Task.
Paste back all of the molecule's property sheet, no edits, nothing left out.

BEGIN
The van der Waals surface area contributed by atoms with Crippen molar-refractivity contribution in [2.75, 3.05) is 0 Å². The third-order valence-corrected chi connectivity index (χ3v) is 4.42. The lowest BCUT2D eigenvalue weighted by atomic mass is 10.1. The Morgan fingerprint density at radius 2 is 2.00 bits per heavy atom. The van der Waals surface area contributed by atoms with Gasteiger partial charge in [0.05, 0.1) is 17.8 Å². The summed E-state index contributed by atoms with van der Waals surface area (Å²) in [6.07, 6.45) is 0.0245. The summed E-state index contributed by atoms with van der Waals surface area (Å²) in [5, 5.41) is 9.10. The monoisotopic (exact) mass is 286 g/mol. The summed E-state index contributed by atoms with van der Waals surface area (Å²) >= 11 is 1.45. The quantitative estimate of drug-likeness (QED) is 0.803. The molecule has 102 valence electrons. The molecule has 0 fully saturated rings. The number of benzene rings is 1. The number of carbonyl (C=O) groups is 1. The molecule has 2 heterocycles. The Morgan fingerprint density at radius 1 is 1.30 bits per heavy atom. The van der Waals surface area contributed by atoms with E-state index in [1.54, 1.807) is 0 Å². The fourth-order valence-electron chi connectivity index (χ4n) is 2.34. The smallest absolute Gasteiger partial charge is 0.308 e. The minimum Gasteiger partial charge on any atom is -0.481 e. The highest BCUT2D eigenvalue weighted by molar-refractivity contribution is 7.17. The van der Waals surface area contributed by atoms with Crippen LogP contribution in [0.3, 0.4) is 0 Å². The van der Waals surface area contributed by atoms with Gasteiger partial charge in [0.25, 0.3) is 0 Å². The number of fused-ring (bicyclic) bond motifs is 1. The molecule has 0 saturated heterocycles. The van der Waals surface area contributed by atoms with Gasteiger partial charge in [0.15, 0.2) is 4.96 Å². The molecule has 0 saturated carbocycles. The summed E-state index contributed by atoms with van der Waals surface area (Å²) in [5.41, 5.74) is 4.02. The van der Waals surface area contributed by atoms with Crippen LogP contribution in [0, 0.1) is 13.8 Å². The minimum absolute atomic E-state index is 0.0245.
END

The van der Waals surface area contributed by atoms with Crippen molar-refractivity contribution in [2.75, 3.05) is 0 Å². The third-order valence-corrected chi connectivity index (χ3v) is 4.42. The lowest BCUT2D eigenvalue weighted by atomic mass is 10.1. The Morgan fingerprint density at radius 2 is 2.00 bits per heavy atom. The van der Waals surface area contributed by atoms with Gasteiger partial charge in [0.05, 0.1) is 17.8 Å². The summed E-state index contributed by atoms with van der Waals surface area (Å²) in [6.07, 6.45) is 0.0245. The summed E-state index contributed by atoms with van der Waals surface area (Å²) in [5, 5.41) is 9.10. The monoisotopic (exact) mass is 286 g/mol. The summed E-state index contributed by atoms with van der Waals surface area (Å²) >= 11 is 1.45. The quantitative estimate of drug-likeness (QED) is 0.803. The molecule has 102 valence electrons. The molecule has 0 fully saturated rings. The number of benzene rings is 1. The number of carbonyl (C=O) groups is 1. The molecule has 2 heterocycles. The Morgan fingerprint density at radius 1 is 1.30 bits per heavy atom. The van der Waals surface area contributed by atoms with E-state index in [1.54, 1.807) is 0 Å². The fourth-order valence-electron chi connectivity index (χ4n) is 2.34. The smallest absolute Gasteiger partial charge is 0.308 e. The minimum Gasteiger partial charge on any atom is -0.481 e. The highest BCUT2D eigenvalue weighted by molar-refractivity contribution is 7.17. The van der Waals surface area contributed by atoms with Crippen LogP contribution in [0.3, 0.4) is 0 Å². The van der Waals surface area contributed by atoms with Gasteiger partial charge in [0.25, 0.3) is 0 Å². The number of fused-ring (bicyclic) bond motifs is 1. The molecule has 0 saturated heterocycles. The van der Waals surface area contributed by atoms with Gasteiger partial charge in [0.15, 0.2) is 4.96 Å². The molecule has 0 saturated carbocycles. The summed E-state index contributed by atoms with van der Waals surface area (Å²) in [5.41, 5.74) is 4.02. The van der Waals surface area contributed by atoms with Crippen LogP contribution in [0, 0.1) is 13.8 Å². The minimum absolute atomic E-state index is 0.0245.